(Ms Robinson) I think that we are doing all three.
We obviously do get a lot of evidence all the time from the complaints
that come in. We also conduct surveys, as we did for the billing
campaign. We went out to over 2,000 people to find out what the
actual experience was. Because there are a lot of people who do
not know about us, we feel that we have to go that extra mile
to gather the opinion in, which is what we did. Having done that,
I am a lobbyist and I am a campaigner, therefore I do talk to
government and to ministers and, I am lucky, I usually get them
on my side. We talk to Ofgem but, in the meantime, we are needed
to start the ball rolling for changeto get that campaign
for change. If we did not do it, everything would probably rumble
on and on. It might get there eventually, but might take several
years to do so.
487. What could Parliament do to make this a
(Ms Robinson) What I would like to suggest is what
Clare was coming up with. I believe that what we need is a select
committee on regulation. When you think about it, regulation covers
so much of people's lives, not just in the utilities but there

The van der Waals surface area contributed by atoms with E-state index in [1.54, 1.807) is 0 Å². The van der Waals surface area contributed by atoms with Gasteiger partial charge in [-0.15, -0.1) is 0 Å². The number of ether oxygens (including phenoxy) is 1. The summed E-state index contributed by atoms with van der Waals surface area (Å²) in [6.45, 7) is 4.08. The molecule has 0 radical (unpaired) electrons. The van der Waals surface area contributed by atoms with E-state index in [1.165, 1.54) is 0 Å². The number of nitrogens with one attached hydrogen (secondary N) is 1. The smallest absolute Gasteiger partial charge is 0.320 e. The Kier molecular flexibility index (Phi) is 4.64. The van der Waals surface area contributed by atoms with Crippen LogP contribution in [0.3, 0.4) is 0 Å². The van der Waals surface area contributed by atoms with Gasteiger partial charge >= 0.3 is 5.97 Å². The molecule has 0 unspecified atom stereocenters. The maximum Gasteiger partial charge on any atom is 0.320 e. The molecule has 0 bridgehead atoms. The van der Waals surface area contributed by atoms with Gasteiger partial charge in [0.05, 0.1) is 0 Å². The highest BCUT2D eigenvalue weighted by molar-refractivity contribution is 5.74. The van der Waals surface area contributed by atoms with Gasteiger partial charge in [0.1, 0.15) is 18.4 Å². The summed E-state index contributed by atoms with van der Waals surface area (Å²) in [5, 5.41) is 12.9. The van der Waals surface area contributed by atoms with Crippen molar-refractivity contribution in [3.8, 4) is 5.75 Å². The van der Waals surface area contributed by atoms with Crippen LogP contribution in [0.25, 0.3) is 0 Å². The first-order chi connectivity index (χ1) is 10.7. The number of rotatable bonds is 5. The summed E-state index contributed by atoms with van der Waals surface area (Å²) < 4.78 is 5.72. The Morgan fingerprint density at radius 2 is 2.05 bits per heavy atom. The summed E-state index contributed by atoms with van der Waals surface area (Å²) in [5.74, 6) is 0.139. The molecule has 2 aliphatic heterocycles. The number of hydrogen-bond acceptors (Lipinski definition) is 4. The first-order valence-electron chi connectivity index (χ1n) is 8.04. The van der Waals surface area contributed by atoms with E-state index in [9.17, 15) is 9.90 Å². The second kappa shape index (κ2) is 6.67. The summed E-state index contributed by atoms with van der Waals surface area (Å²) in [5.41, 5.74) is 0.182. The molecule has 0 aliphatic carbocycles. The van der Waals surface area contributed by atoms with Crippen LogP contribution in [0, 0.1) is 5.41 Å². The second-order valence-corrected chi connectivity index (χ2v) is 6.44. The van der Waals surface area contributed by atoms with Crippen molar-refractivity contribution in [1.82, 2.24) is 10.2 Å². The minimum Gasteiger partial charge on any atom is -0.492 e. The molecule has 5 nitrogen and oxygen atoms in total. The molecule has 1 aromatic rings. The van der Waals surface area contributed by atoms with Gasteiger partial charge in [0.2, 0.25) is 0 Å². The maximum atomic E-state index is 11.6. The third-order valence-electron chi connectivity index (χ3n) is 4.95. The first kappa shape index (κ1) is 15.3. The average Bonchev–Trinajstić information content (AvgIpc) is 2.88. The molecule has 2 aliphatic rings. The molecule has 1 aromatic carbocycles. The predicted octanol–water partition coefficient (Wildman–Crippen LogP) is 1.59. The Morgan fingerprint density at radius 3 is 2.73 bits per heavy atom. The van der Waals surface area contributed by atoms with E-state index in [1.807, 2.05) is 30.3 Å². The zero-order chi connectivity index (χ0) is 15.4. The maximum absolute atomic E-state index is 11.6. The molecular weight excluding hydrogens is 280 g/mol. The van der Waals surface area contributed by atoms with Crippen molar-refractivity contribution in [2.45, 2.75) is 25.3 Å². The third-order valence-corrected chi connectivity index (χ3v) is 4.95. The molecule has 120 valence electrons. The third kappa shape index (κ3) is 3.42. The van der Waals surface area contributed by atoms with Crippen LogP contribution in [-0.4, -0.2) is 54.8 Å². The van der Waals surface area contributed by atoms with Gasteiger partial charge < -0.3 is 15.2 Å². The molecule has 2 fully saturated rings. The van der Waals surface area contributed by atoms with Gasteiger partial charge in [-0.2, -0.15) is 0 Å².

is a need more generally. That committee has to be very effective;
it has to be able to challenge and look into how decisions are
made. There will be transparency. The other thing that I feel
quite desperately about is that I look at what is happening across
the whole regulatory scene and I sometimes try to make a bit of
sense of it, but I cannot make any sense of it. I look at it and
thinkin simple terms, because I am not an economistwhat
is in the mind of the Competition Commission when they are making
a judgment about what is or is not consumer benefit? I would like
to know that. I think that should be a guiding principle. If I
knew that, I would be able to make a big difference in terms of
whether competition is really working in our market. I think that
there are some really clear things that ought to come out of a
very different approachone which looks across the whole
of regulation, looks for the best practices, and also looks for
some common principles. In fact, I would like a regulatory committee